Weld My World - Welding News

Global Study Shows Increased Demand for Welding Equipment, Consumables

A study released by Frost & Sullivan in September, 2011, shows that the global demand for ARC welding equipment and related consumables increased between 2008 and 2010. The global market for Arc welding and filler eqiupment appears to have recovered and rebounded from the worldwide economic downturn of 2008, and the study predicts that the market, which currently accounts for approximately $11.7 Billion, will approach $20 Billion by 2017. 

The study, which is titled World Arc Welding Equipment and Filler Materials Market 2011, examines global trends in the demand for Arc welding equipment and consumables. The study shows a global growth rate of 5.8 percent in 2010, and predicted further expansion, to as much as 7.4 percent, by 2017.

Asia Pacific, which accounts for $4.9 Billion of the current $11.7 Billion, is the region with the most growth. Less developed parts of the world are also adding increased demand, while North America and western Europe are not experiencing the same rate of growth due to the economic downturn.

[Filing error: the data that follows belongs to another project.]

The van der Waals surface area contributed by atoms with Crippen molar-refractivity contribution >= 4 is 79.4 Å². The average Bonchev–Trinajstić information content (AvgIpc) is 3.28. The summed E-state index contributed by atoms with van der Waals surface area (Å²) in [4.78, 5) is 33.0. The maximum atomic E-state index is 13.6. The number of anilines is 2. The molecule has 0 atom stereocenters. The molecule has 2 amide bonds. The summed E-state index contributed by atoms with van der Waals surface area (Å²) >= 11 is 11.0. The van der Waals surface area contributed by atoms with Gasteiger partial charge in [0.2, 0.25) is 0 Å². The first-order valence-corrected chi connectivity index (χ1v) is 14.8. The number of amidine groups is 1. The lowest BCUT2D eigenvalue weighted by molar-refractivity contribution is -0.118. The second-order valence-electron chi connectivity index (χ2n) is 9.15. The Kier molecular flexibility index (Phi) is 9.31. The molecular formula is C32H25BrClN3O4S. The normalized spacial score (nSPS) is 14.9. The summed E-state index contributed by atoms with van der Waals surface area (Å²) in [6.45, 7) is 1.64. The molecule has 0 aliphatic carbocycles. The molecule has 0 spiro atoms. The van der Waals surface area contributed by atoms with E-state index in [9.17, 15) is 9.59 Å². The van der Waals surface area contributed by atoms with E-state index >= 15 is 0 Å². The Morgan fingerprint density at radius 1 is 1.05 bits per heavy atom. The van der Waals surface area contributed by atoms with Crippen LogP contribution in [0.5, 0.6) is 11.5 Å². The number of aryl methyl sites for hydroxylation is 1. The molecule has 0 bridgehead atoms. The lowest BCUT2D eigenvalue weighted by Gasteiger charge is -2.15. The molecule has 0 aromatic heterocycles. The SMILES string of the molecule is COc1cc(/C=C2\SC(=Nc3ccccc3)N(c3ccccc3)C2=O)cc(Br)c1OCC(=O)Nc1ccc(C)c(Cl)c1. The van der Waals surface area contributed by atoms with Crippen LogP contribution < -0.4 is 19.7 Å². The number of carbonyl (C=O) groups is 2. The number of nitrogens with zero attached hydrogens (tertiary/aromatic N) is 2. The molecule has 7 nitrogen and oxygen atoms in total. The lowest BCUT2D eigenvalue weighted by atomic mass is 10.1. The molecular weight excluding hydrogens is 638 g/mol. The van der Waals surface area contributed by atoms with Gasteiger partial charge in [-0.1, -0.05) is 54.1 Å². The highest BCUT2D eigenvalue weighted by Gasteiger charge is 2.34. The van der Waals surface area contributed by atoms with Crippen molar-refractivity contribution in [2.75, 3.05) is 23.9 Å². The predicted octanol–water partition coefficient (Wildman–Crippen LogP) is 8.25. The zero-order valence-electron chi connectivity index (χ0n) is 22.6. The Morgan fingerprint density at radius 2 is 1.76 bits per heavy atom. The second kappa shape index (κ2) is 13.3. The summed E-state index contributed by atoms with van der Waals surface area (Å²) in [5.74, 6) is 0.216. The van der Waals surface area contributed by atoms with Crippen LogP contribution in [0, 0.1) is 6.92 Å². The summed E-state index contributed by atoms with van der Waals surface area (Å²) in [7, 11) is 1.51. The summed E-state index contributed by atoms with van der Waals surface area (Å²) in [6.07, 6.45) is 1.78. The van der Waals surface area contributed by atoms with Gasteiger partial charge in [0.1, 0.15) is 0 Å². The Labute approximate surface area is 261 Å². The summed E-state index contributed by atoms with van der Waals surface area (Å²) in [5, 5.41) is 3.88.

The fastest-growing global market for welding demand is energies, likely due to the related facts that energy consumption remains relatively unchanged on a global scale and that significant infrastructure, along with repairs, maintenance, and expansion, is required to maintain energy consumption rates. Auto, construction, infrastructure, and industrial expansion are also showing growth across the globe. 

The nature of the growing global demand is changing. Consumers are looking for broad ranges of quality products at a reduced cost. As a result, equipment is becoming lighter and more portable, while consumables are incorporating more alloys, which allow for the same quality of production at a lower cost. Value-added services, more reliable customer service, and training programs are also important factors in the shift in the nature of the business. 

To read more from the report summary or to purchase your own copy of the full 98-page report, click here.



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